House Armed Services Com. Blocks funding of RRW and nuclear weapons news from Sunflowers news letter
FCNL's year-long campaign to block the Bush administration plan to develop the first new nuclear weapons in nearly two decades had its first success . This week, a key subcommittee of the House Armed Service Committee zeroed out funding for the new nuclear bomb plant intended as a first step toward a $150 billion project to rebuild the nation's nuclear arsenal. Read more here
The American Association for the Advancement of Science issued a report this past month, stating that US nuclear policy needed to be reexamined before going forward with the Reliable Replacement Warhead (RRW) program.
The report, which was written by a high-level panel that included former directors from Lawrence Livermore National Laboratory, was highly critical of the proposed RRW. The administration has argued that the RRW program would allow the US to cut the size of the nuclear stockpile while ensuring security and reducing cost. The report concluded that the cost savings might never occur with the RRW and those improvements in reliability and security would only be integrated into later RRW models. The report also said that building new nuclear weapons could start an international arms race.
Perhaps the biggest criticism in the report is that the Bush administration has not given a new strategy for how weapons would be used or rationale for maintaining a large nuclear weapons stockpile.
Since issuing a broad statement on policy in 2001, "there have been no presidential or Cabinet-level administration statements dealing with nuclear weapons," the report says. "In particular, there have been no policy statements that articulate the role of nuclear weapons in a post-Cold War and post-9/11 world and lay out the stockpile needs for the future."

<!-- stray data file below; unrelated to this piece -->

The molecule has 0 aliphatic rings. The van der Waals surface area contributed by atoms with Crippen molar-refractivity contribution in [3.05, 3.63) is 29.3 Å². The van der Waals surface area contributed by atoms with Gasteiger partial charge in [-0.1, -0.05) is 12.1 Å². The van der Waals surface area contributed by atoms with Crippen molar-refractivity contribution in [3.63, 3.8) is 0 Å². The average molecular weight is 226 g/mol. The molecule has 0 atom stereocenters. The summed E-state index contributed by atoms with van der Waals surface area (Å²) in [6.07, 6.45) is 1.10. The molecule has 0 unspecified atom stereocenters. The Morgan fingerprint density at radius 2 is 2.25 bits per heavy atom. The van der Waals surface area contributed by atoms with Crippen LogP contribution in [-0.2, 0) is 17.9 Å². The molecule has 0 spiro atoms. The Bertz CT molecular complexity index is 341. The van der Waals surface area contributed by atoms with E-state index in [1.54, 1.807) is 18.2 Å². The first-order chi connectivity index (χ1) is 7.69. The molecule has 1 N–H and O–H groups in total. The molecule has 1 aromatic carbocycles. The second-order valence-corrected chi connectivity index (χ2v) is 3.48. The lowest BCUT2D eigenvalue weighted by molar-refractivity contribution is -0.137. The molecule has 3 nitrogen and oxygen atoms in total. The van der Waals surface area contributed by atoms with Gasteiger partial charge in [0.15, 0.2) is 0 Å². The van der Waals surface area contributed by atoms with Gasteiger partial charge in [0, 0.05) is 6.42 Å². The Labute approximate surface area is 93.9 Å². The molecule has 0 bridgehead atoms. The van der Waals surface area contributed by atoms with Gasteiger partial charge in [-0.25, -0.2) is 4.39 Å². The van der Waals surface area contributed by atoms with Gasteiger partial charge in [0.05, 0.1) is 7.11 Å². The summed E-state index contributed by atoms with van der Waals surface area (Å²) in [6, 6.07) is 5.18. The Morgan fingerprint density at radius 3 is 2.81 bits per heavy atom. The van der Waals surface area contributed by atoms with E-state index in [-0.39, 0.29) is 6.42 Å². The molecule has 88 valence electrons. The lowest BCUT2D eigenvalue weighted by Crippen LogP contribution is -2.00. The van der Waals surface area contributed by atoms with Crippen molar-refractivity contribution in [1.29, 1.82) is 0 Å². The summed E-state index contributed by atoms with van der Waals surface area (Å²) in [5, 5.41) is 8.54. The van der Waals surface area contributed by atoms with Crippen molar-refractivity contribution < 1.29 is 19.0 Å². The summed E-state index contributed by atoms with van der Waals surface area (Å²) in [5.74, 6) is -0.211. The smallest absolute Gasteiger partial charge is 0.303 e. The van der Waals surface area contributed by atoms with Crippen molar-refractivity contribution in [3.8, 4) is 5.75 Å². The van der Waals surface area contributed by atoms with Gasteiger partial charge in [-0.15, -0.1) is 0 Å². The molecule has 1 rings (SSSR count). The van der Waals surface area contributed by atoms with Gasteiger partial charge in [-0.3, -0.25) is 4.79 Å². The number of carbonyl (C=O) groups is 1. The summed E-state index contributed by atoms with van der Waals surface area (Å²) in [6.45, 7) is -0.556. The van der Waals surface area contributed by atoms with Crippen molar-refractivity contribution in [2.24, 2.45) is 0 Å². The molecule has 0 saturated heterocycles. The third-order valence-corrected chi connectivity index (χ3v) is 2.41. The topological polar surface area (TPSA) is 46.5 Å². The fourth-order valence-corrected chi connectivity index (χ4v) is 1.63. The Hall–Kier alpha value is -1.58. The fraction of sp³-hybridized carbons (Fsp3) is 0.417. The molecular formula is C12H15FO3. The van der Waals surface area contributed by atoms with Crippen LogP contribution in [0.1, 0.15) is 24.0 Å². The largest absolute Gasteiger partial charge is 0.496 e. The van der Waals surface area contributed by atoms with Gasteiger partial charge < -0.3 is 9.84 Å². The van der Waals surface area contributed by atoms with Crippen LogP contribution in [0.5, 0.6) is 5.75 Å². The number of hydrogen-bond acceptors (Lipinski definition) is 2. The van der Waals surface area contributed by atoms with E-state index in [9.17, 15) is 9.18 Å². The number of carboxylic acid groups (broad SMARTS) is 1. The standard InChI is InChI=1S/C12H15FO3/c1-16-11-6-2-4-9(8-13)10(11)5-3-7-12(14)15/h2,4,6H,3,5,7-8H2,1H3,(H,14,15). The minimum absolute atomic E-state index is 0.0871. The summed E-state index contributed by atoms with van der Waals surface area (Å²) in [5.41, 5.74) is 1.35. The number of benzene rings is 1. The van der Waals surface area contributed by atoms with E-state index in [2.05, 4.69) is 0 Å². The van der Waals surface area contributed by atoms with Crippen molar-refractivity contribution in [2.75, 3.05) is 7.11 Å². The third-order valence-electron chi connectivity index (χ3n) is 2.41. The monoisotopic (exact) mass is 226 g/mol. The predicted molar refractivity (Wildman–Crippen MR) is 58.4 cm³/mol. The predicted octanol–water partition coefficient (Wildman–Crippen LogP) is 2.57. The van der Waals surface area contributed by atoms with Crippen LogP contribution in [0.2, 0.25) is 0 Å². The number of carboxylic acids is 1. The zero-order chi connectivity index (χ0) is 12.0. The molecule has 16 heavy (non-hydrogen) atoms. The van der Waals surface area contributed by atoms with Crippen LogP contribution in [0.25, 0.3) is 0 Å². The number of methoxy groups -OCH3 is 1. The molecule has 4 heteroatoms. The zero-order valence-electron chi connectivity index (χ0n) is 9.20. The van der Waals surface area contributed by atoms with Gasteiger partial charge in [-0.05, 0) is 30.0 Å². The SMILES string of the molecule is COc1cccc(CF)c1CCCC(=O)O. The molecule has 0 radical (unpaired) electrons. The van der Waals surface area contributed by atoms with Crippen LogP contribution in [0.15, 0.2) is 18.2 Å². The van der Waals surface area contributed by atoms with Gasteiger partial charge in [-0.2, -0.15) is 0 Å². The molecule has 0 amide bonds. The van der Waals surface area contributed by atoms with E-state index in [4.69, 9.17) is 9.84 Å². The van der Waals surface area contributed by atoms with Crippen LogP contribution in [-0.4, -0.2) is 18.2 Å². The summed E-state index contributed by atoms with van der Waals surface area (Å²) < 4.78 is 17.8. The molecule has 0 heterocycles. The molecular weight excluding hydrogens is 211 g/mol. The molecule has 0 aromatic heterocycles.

Members of Congress and weapons experts have said that without a clear policy from the Bush administration, it would be difficult to gain public and congressional support for RRW. "Without an overall strategy for nuclear weapons, and whether or not they still have a place in the US arsenal, you are not going to be able to gain the necessary support," said Phil Coyle, an Advancement of Science panel member and a former senior official at the Pentagon and at Livermore, who is now a senior adviser at the Center for Defense Information.
Source: Sterngold, James, "Nuclear Arms Report Puts Bush in Bind," San Francisco Chronicle, 25 April 2007.
Complex 2030: The Costs and Consequences of the Plan to Build a New Generation of Nuclear Weapons:
New Report by World Policy Institute "Complex 2030: The Costs and Consequences of the Plan to Build a New Generation of Nuclear Weapons" focuses on the economic and budgetary costs of the Complex 2030 plan, the interests that stand to benefit from it, and the domestic political debate that is likely to determine the future of this initiative. This report was written by by William D. Hartung and Frida Berrigan. Read more here .
Government Accounting Office Report on Nuclear Nonproliferation "Nuclear Nonproliferation: Progress Made in Improving Security at Russian Nuclear Sites, but the Long-term Sustainability of US-Funded Security Upgrades is Uncertain."
Safeguarding nuclear warheads and materials that can be used to make nuclear weapons is a primary national security concern of the United States. In
1995, DOE established the Materials Protection, Control, and Accounting (MPC&A) program to implement these efforts. GAO examined the (1) progress DOE has made in improving security at nuclear material sites in Russia and other countries, (2) progress DOE and DOD have made in improving security at Russian nuclear warhead sites, and (3) efforts DOE and DOD have undertaken to ensure the continued effective use of US-funded security upgrades. To address these objectives, among other things, GAO analyzed agency documents, conducted interviews with key program officials, and visited four Russian nuclear sites. Read more here.
New Report from American Association for the Advancement of Science:
The Role of the Reliable Replacement Warhead The American Association for the Advancement of Science (AAAS), through its Nuclear Weapons Complex Assessment Committee, chartered a study in May 2006 to examine the possible role the Reliable Replacement Warhead (RRW) might play in the future of the United States nuclear weapons program. The study was motivated by concerns expressed by the DOE/NNSA and the nuclear weapons Laboratories that the current Stockpile Stewardship Program (SSP) might be inadequate to maintain the nuclear stockpile in the long-term, and that the RRW approach could be the best way to resolve those concerns.
Read more here.